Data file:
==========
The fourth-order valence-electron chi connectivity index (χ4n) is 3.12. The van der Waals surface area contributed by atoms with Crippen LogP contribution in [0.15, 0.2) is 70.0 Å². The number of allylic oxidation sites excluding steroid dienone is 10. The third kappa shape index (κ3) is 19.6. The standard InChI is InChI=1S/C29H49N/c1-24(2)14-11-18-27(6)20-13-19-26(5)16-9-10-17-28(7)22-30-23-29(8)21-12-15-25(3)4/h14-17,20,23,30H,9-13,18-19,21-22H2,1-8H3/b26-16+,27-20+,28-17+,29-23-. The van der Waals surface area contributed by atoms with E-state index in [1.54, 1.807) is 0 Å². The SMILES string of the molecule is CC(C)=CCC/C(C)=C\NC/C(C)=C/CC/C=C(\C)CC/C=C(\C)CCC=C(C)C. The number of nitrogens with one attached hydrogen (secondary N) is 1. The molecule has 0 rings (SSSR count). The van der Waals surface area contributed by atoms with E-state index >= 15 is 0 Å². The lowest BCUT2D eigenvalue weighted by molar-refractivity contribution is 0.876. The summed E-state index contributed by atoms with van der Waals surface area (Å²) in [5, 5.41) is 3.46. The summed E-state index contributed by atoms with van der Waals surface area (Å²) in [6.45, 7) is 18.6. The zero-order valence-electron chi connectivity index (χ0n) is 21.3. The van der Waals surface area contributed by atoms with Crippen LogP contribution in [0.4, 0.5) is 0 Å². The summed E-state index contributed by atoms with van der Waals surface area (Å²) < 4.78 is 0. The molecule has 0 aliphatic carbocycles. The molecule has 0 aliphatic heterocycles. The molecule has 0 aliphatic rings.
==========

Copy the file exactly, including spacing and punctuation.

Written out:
The fourth-order valence-electron chi connectivity index (χ4n) is 3.12. The van der Waals surface area contributed by atoms with Crippen LogP contribution in [0.15, 0.2) is 70.0 Å². The number of allylic oxidation sites excluding steroid dienone is 10. The third kappa shape index (κ3) is 19.6. The standard InChI is InChI=1S/C29H49N/c1-24(2)14-11-18-27(6)20-13-19-26(5)16-9-10-17-28(7)22-30-23-29(8)21-12-15-25(3)4/h14-17,20,23,30H,9-13,18-19,21-22H2,1-8H3/b26-16+,27-20+,28-17+,29-23-. The van der Waals surface area contributed by atoms with E-state index in [1.54, 1.807) is 0 Å². The SMILES string of the molecule is CC(C)=CCC/C(C)=C\NC/C(C)=C/CC/C=C(\C)CC/C=C(\C)CCC=C(C)C. The number of nitrogens with one attached hydrogen (secondary N) is 1. The molecule has 0 rings (SSSR count). The van der Waals surface area contributed by atoms with E-state index >= 15 is 0 Å². The lowest BCUT2D eigenvalue weighted by molar-refractivity contribution is 0.876. The summed E-state index contributed by atoms with van der Waals surface area (Å²) in [5, 5.41) is 3.46. The summed E-state index contributed by atoms with van der Waals surface area (Å²) in [6.45, 7) is 18.6. The zero-order valence-electron chi connectivity index (χ0n) is 21.3. The van der Waals surface area contributed by atoms with Crippen LogP contribution in [0.4, 0.5) is 0 Å². The summed E-state index contributed by atoms with van der Waals surface area (Å²) < 4.78 is 0. The molecule has 0 aliphatic carbocycles. The molecule has 0 aliphatic heterocycles. The molecule has 0 aliphatic rings.